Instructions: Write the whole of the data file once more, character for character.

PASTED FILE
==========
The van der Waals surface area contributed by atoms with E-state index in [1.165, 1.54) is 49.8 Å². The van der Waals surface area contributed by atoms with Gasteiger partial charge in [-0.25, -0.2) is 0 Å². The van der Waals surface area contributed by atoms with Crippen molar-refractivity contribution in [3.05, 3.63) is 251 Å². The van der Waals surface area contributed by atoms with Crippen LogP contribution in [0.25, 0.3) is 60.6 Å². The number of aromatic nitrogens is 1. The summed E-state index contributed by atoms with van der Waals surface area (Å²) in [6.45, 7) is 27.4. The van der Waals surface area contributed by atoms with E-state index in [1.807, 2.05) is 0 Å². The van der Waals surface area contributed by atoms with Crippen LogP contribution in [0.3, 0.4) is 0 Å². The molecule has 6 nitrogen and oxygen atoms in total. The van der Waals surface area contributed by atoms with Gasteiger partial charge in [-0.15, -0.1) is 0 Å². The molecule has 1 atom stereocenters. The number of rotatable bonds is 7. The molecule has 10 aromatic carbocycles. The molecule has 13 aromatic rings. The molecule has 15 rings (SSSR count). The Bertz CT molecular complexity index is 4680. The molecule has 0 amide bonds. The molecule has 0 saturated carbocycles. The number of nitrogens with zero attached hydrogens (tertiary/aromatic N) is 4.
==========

The van der Waals surface area contributed by atoms with E-state index in [1.165, 1.54) is 49.8 Å². The van der Waals surface area contributed by atoms with Gasteiger partial charge in [-0.25, -0.2) is 0 Å². The van der Waals surface area contributed by atoms with Crippen molar-refractivity contribution in [3.05, 3.63) is 251 Å². The van der Waals surface area contributed by atoms with Crippen LogP contribution in [0.25, 0.3) is 60.6 Å². The number of aromatic nitrogens is 1. The summed E-state index contributed by atoms with van der Waals surface area (Å²) in [6.45, 7) is 27.4. The van der Waals surface area contributed by atoms with E-state index in [1.807, 2.05) is 0 Å². The van der Waals surface area contributed by atoms with Crippen LogP contribution in [0.3, 0.4) is 0 Å². The molecule has 6 nitrogen and oxygen atoms in total. The van der Waals surface area contributed by atoms with Gasteiger partial charge in [-0.15, -0.1) is 0 Å². The molecule has 1 atom stereocenters. The number of rotatable bonds is 7. The molecule has 10 aromatic carbocycles. The molecule has 13 aromatic rings. The molecule has 15 rings (SSSR count). The Bertz CT molecular complexity index is 4680. The molecule has 0 amide bonds. The molecule has 0 saturated carbocycles. The number of nitrogens with zero attached hydrogens (tertiary/aromatic N) is 4.